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Blog

My Schedule These Days

Mollie Mahon

When I first started Wild Hearts in September of 2015 I was in my 11th year of teaching full-time elementary art, our son, James would turn 1 in October, and I joined Union Kitchen, DC. I baked in the evenings and did markets and pop-ups on a lot of weekends. I quickly spent all of the money we had saved and allotted for the new business (about $10,000) and built up lots of credit card debt (about $10,000). Everything about the business was new to me and I learned so much. One of the biggest eye-openers was how expensive kitchen rents are, how hard it was so bake enough to cover those costs, and how hard it was to get into stores in order to sell retail. After that first year I moved out of Union Kitchen, cancelled my DC business license, rented space from a local bakery and got a VA business license, which I feel more comfortable with. 

Here's how things have changed since then:

1. I moved into my home kitchen, where I still am. I'm considering renting from another local business, looking into getting my home kitchen certified, or just continuing on as a cottage business out of my home.

2. I quit quick books online and created my own spread sheet, decided to go less frequently to the farmer's market, and I keep changing some of my options and pricing. I put myself on a strict budget, made a plan to pay off the debt I accrued and have made small changes to my spending habits (mainly doing our food shopping at Aldi which has saved us SO much money each month).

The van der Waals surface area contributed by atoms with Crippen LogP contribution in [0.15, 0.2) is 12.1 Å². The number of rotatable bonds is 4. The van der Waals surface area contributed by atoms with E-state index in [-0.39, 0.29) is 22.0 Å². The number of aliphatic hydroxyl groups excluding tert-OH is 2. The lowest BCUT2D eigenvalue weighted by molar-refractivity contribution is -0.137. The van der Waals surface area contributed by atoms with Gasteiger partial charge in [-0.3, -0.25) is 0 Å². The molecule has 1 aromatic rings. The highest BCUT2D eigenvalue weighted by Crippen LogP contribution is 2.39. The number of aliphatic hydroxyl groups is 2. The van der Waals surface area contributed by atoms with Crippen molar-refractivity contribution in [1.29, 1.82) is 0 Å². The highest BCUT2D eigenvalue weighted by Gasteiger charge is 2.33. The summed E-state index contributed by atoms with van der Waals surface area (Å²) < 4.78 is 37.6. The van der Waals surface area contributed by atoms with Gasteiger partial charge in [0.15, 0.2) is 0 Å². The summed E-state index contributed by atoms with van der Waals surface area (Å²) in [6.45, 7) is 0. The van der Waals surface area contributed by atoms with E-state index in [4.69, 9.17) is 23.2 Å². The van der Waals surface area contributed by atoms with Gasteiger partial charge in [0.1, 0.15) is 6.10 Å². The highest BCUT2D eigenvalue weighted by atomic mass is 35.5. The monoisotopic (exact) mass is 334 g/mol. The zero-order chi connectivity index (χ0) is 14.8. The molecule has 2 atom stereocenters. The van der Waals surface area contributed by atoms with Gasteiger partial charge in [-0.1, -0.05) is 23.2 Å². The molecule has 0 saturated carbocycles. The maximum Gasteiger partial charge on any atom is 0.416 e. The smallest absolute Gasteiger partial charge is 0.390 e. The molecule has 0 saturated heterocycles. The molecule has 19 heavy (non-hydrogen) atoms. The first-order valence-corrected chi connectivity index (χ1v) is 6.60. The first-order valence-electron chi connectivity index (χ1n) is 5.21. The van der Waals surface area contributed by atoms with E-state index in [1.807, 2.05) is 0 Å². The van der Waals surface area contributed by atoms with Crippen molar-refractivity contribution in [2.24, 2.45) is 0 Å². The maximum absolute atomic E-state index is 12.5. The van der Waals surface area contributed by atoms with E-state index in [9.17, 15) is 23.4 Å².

3. I realized that for so many reasons, it's too much for me to run Wild Hearts as a bigger business. While some times I feel like I'm missing out and I see other companies pushing ahead of me, hiring employees, getting into more stores and selling at more markets, that's actually not what I want right now. 

4. What works for me right now is teaching part-time so that I have a good and consistent salary and health insurance for my family. When I started Wild Hearts I thought I was going to quit teaching that year. What ended up working for me is cutting back on both things: teaching less and baking less. 

5. Now our son, James has started at a parent co-op preschool. I'm able to participate with school and be home with him every single Monday and is something I really, really want. I wouldn't be able to do that if I was teaching full-time or scrambling to bake all hours of the day in order to bring in enough money. 

6. I'm off every Friday and have it as a dedicated me/bake/work on other things day. Some weekends I'm doing markets, but not every weekend. It is really hard to work full-time, be a new parent, have ideas and desires for other creative endeavors and businesses, and hustle to fit them in on evenings and weekends. It's so hard. Everything is work and takes time. And I have found that in order for me to do all of those things and also feel happy, healthy, fulfilled, loving, creative and confident, I need time for myself. My goals these days are to keep Wild Hearts small, manageable and profitable; generally slow down and do less, pay off credit card debt, spend time with James, and make time for creativity.